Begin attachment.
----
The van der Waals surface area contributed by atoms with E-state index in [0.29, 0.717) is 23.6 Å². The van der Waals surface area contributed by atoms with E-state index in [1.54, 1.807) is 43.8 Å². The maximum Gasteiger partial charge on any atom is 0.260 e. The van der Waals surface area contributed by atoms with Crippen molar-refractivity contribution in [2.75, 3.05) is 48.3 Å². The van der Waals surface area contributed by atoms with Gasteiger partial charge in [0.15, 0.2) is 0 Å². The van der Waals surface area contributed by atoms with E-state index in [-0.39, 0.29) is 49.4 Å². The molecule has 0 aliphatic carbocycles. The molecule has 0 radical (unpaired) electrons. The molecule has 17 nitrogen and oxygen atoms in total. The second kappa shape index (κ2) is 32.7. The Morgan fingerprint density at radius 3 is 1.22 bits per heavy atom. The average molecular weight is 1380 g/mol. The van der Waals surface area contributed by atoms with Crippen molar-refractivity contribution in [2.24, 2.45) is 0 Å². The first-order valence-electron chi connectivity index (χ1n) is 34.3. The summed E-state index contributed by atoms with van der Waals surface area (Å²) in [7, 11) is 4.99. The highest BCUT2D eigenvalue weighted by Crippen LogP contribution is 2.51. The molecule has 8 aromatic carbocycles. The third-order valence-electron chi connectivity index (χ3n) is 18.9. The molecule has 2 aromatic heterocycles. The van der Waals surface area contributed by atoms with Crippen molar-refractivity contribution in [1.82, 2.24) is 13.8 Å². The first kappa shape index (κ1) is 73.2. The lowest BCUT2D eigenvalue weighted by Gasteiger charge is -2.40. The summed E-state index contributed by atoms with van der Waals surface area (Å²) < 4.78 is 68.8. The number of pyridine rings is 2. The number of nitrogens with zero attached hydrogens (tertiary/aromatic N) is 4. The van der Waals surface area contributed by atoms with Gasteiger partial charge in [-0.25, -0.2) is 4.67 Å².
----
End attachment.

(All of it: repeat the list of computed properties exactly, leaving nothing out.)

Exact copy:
The van der Waals surface area contributed by atoms with E-state index in [0.29, 0.717) is 23.6 Å². The van der Waals surface area contributed by atoms with E-state index in [1.54, 1.807) is 43.8 Å². The maximum Gasteiger partial charge on any atom is 0.260 e. The van der Waals surface area contributed by atoms with Crippen molar-refractivity contribution in [2.75, 3.05) is 48.3 Å². The van der Waals surface area contributed by atoms with Gasteiger partial charge in [0.15, 0.2) is 0 Å². The van der Waals surface area contributed by atoms with E-state index in [-0.39, 0.29) is 49.4 Å². The molecule has 0 aliphatic carbocycles. The molecule has 0 radical (unpaired) electrons. The molecule has 17 nitrogen and oxygen atoms in total. The second kappa shape index (κ2) is 32.7. The Morgan fingerprint density at radius 3 is 1.22 bits per heavy atom. The average molecular weight is 1380 g/mol. The van der Waals surface area contributed by atoms with Crippen molar-refractivity contribution in [2.24, 2.45) is 0 Å². The first-order valence-electron chi connectivity index (χ1n) is 34.3. The summed E-state index contributed by atoms with van der Waals surface area (Å²) in [7, 11) is 4.99. The highest BCUT2D eigenvalue weighted by Crippen LogP contribution is 2.51. The molecule has 8 aromatic carbocycles. The third-order valence-electron chi connectivity index (χ3n) is 18.9. The molecule has 2 aromatic heterocycles. The van der Waals surface area contributed by atoms with Crippen molar-refractivity contribution in [1.82, 2.24) is 13.8 Å². The first kappa shape index (κ1) is 73.2. The lowest BCUT2D eigenvalue weighted by Gasteiger charge is -2.40. The summed E-state index contributed by atoms with van der Waals surface area (Å²) < 4.78 is 68.8. The number of pyridine rings is 2. The number of nitrogens with zero attached hydrogens (tertiary/aromatic N) is 4. The van der Waals surface area contributed by atoms with Gasteiger partial charge in [-0.25, -0.2) is 4.67 Å².